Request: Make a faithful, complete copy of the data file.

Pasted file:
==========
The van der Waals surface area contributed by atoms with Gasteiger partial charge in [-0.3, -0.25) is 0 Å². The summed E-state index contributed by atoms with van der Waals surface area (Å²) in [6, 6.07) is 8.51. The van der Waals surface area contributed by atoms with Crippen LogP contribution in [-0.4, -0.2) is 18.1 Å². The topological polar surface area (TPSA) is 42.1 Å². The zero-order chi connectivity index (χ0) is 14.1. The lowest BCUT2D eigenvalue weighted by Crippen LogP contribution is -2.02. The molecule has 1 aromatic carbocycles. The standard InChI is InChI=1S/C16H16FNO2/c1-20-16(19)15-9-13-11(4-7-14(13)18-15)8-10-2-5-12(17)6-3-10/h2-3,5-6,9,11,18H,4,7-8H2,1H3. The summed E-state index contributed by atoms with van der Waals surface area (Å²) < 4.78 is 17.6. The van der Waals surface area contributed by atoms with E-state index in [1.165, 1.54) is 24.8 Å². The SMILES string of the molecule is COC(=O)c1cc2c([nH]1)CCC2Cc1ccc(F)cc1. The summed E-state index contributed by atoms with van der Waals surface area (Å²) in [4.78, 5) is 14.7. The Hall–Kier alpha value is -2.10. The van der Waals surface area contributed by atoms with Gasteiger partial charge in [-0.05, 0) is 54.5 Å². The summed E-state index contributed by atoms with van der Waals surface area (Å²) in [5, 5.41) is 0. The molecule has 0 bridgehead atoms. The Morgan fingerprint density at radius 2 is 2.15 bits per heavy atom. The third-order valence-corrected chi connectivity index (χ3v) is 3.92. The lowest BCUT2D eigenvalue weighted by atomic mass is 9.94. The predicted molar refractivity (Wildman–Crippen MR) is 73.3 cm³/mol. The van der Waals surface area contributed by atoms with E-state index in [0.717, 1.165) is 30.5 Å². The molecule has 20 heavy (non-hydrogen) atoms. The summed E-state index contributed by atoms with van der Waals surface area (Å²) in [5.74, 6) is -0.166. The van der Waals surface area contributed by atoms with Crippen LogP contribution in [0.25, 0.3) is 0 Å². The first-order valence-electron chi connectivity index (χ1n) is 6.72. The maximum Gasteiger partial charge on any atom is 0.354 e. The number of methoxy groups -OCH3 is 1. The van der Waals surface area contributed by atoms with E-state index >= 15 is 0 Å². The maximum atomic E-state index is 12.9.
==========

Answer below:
The van der Waals surface area contributed by atoms with Gasteiger partial charge in [-0.3, -0.25) is 0 Å². The summed E-state index contributed by atoms with van der Waals surface area (Å²) in [6, 6.07) is 8.51. The van der Waals surface area contributed by atoms with Crippen LogP contribution in [-0.4, -0.2) is 18.1 Å². The topological polar surface area (TPSA) is 42.1 Å². The zero-order chi connectivity index (χ0) is 14.1. The lowest BCUT2D eigenvalue weighted by Crippen LogP contribution is -2.02. The molecule has 1 aromatic carbocycles. The standard InChI is InChI=1S/C16H16FNO2/c1-20-16(19)15-9-13-11(4-7-14(13)18-15)8-10-2-5-12(17)6-3-10/h2-3,5-6,9,11,18H,4,7-8H2,1H3. The summed E-state index contributed by atoms with van der Waals surface area (Å²) < 4.78 is 17.6. The van der Waals surface area contributed by atoms with E-state index in [1.165, 1.54) is 24.8 Å². The SMILES string of the molecule is COC(=O)c1cc2c([nH]1)CCC2Cc1ccc(F)cc1. The summed E-state index contributed by atoms with van der Waals surface area (Å²) in [4.78, 5) is 14.7. The Hall–Kier alpha value is -2.10. The van der Waals surface area contributed by atoms with Gasteiger partial charge in [-0.05, 0) is 54.5 Å². The summed E-state index contributed by atoms with van der Waals surface area (Å²) in [5, 5.41) is 0. The molecule has 0 bridgehead atoms. The Morgan fingerprint density at radius 2 is 2.15 bits per heavy atom. The third-order valence-corrected chi connectivity index (χ3v) is 3.92. The lowest BCUT2D eigenvalue weighted by atomic mass is 9.94. The predicted molar refractivity (Wildman–Crippen MR) is 73.3 cm³/mol. The van der Waals surface area contributed by atoms with E-state index in [0.717, 1.165) is 30.5 Å². The molecule has 20 heavy (non-hydrogen) atoms. The summed E-state index contributed by atoms with van der Waals surface area (Å²) in [5.74, 6) is -0.166. The van der Waals surface area contributed by atoms with Crippen LogP contribution in [0.25, 0.3) is 0 Å². The first-order valence-electron chi connectivity index (χ1n) is 6.72. The maximum Gasteiger partial charge on any atom is 0.354 e. The number of methoxy groups -OCH3 is 1. The van der Waals surface area contributed by atoms with E-state index >= 15 is 0 Å². The maximum atomic E-state index is 12.9.